I think there may be something to be said for this. Part of the purpose of art is figuring out what we're doing here, what we even are, where our value lies. That means thinking about not only where we "go" after we die, but if our lives have purpose or value beyond that point and if so, how do we do the most with the life we have. All this is to say, part of the human experience is wrestling with the concept of Death.
Great books can help us do that.
This also extends beyond just physical death, I think. Think of Holden Caulfield. To a certain extent we are worried for his physical life, worried he might even kill himself at some points. But beyond that, even if his body continues to live, one could say that he's on the verge of suicide of the soul. A sort of emotional death.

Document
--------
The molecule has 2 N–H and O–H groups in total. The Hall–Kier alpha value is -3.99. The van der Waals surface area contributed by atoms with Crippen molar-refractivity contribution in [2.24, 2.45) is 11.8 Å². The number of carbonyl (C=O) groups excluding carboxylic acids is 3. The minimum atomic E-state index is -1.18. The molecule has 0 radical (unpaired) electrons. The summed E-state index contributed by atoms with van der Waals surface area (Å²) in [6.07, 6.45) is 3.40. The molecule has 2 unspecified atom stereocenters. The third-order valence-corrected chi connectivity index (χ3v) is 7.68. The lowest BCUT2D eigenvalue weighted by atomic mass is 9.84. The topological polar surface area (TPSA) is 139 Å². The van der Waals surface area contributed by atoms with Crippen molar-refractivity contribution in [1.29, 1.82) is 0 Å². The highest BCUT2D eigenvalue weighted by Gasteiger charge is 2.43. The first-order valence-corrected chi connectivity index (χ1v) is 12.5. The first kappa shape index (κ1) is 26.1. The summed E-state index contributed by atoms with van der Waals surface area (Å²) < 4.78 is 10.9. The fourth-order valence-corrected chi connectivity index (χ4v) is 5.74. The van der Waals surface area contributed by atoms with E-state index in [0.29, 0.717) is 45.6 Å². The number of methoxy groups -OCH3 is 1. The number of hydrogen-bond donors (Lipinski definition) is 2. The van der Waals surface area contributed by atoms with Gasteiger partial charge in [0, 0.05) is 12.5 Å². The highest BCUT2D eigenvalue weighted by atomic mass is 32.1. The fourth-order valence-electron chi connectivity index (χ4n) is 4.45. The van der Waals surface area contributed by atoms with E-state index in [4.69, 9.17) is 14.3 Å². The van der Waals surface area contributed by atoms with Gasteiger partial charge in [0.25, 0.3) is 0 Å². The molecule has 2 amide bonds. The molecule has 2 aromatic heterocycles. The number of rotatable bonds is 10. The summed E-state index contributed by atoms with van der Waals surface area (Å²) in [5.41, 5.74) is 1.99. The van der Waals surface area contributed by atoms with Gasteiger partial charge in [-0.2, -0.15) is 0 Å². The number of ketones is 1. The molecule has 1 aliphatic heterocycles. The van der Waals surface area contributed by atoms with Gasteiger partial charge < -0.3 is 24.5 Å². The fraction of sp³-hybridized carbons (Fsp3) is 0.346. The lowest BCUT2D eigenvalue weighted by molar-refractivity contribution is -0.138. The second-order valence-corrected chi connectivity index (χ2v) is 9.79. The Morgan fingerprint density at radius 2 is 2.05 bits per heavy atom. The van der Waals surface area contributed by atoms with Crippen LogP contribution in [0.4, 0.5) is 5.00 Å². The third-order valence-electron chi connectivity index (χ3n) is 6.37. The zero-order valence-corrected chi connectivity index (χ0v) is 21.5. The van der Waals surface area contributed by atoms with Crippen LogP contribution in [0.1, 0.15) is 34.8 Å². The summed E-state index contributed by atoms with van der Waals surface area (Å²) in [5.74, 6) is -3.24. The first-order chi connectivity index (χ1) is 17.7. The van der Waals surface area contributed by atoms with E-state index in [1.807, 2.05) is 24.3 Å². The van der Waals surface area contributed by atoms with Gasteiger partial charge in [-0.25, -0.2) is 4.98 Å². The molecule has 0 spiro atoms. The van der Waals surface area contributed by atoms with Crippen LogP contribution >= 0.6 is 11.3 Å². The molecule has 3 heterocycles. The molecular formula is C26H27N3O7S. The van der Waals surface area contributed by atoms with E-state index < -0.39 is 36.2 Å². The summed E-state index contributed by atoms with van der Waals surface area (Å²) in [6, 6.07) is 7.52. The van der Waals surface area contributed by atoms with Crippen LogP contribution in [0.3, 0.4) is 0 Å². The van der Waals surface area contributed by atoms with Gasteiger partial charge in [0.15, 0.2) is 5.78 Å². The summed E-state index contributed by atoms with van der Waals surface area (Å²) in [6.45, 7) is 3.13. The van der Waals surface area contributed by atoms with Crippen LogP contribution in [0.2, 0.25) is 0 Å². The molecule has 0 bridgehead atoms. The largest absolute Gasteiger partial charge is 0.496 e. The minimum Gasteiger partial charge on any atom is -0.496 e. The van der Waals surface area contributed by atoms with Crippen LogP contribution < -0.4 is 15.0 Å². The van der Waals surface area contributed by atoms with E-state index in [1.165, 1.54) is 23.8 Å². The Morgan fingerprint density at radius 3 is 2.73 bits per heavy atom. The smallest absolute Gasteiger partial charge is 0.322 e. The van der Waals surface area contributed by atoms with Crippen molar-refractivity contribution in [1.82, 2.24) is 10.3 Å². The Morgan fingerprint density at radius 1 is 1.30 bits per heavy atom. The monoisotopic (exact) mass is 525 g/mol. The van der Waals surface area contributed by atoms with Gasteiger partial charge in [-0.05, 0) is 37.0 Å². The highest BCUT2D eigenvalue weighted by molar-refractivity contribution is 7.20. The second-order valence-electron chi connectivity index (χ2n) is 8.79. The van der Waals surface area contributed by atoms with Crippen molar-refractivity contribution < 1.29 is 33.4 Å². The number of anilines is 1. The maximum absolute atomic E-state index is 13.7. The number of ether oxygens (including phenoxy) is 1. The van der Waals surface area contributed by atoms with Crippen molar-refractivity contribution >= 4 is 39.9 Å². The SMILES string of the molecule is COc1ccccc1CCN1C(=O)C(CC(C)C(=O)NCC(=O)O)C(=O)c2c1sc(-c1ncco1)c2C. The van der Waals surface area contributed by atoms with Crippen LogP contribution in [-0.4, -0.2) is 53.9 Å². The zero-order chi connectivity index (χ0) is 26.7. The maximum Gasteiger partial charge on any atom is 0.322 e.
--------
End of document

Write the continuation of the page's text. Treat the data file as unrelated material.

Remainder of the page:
In that sense, one could say that all the books we write, all the struggles our characters are facing, should be life or death. Maybe its actual, physical death, maybe its the death of a dream or a belief or an idol. Thinking of it that way may help get the tension we're looking for.
What do you think? Does this apply to your favorite book?